Things are getting so bad for BlackBerry farmer Research In Motion (RIMM) that even some of the stodgiest companies on the planet are trading in their BlackBerry smartphones for shiny new iPhones.
Halliburton (HAL) is the latest enterprise customer to text its breakup to RIM. You don't get any more old-school than Halliburton, the fuddy-duddy oil-field services giant that critics associate with the Deepwater Horizon oil spill disaster, Dick Cheney, and its no-bid contract work in Iraq.
Well, Halliburton is replacing its 4,500 company-issued BlackBerry phones with Apple's (AAPL) iconic iPhone over the next two years.
Yes, RIM. Even Halliburton is moving on.
Employees Are Consumers, Too
RIM clearly saw the threat to its business model when Apple introduced the iPhone in 2007, and Google's (GOOG) open-source Android platform followed shortly thereafter.
However, the folks toting around iPhones and Droids were largely private consumers. The email-centric BlackBerry with its top-notch security features was the format favored by IT departments that had better things to do than worry about corporate executives playing Angry Birds or streaming YouTube clips.
So it was OK if teens and stay-at-home parents went iPhone or Android. RIM could always count on its enterprise customers, who order new phones by the box-full -- or so it thought.
That may have been true for a time, but no more. The allure of FaceTime video chats, Apple's much larger App Store universe, and the recent novelty of the Siri digital assistant are making BlackBerry owners envious.
RIM's trying to catch up. Its newest phones are sleek, and its developer platform is improving, but it's too late. The masses have moved on. The BlackBerry may be practical, but it's no longer desirable.
Things Are Going to Get Worse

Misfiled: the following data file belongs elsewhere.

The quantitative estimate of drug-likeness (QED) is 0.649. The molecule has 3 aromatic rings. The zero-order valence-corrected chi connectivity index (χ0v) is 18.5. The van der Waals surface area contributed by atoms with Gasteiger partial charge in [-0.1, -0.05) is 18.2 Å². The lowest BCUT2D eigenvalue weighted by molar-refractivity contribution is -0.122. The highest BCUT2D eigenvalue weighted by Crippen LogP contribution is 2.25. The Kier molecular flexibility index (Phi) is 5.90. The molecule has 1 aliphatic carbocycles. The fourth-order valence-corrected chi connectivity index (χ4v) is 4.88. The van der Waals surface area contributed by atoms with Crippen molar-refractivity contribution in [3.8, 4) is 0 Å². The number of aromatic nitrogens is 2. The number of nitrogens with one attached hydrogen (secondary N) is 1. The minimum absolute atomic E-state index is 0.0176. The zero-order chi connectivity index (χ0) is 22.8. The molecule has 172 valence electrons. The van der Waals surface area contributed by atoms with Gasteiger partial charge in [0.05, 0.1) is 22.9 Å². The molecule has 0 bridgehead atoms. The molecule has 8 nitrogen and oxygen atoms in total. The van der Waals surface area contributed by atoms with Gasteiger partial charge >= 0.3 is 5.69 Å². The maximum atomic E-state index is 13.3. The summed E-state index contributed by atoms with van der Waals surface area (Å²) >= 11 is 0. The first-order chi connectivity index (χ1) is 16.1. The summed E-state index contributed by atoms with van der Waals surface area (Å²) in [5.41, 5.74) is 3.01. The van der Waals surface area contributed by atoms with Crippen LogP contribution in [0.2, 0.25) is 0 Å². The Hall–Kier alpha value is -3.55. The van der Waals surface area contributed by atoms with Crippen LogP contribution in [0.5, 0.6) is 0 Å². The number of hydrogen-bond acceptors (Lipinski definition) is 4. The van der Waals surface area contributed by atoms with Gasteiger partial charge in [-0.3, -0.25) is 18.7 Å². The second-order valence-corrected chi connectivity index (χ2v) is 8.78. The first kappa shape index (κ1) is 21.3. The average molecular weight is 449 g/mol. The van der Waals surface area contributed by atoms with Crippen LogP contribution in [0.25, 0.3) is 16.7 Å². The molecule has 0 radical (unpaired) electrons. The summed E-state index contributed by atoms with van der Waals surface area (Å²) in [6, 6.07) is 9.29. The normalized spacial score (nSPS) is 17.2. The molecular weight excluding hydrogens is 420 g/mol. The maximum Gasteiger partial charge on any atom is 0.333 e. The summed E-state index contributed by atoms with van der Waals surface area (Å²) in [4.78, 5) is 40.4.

If RIM thinks things are bad now, the future is going to get even hairier.
Microsoft (MSFT) -- a company that corporate IT departments know and trust -- is investing billions in getting its new mobile platform off the ground. The world's largest software company naturally wants to gun for consumers before they anchor themselves to Apple's iOS or Google's Android, but it knows that the low-lying fruit rests with Microsoft-friendly enterprise customers, where it can talk IT tastemakers into swapping their BlackBerrys for new Nokia (NOK) wireless devices running Windows Phone.
RIM closed out its most recent quarter with a record 75 million active BlackBerry users. Does this seem like a company that needs to worry about losing Halliburton's 4,500 accounts? You better believe it. Analysts see RIM posting declining revenue this fiscal year and an even sharper slide on the bottom line.
In other words, the pros see RIM as peaking, and that's something that its stock did several quarters ago.
Every defection counts, even if it's a polarizing military and oil-field services contractor.
Longtime Motley Fool contributor Rick Munarriz does not own shares in any stocks in this article. The Motley Fool owns shares of Microsoft, Google, and Apple. Motley Fool newsletter services have recommended buying shares of Microsoft, Apple, and Google, as well as creating bull call spread positions in Microsoft and Apple.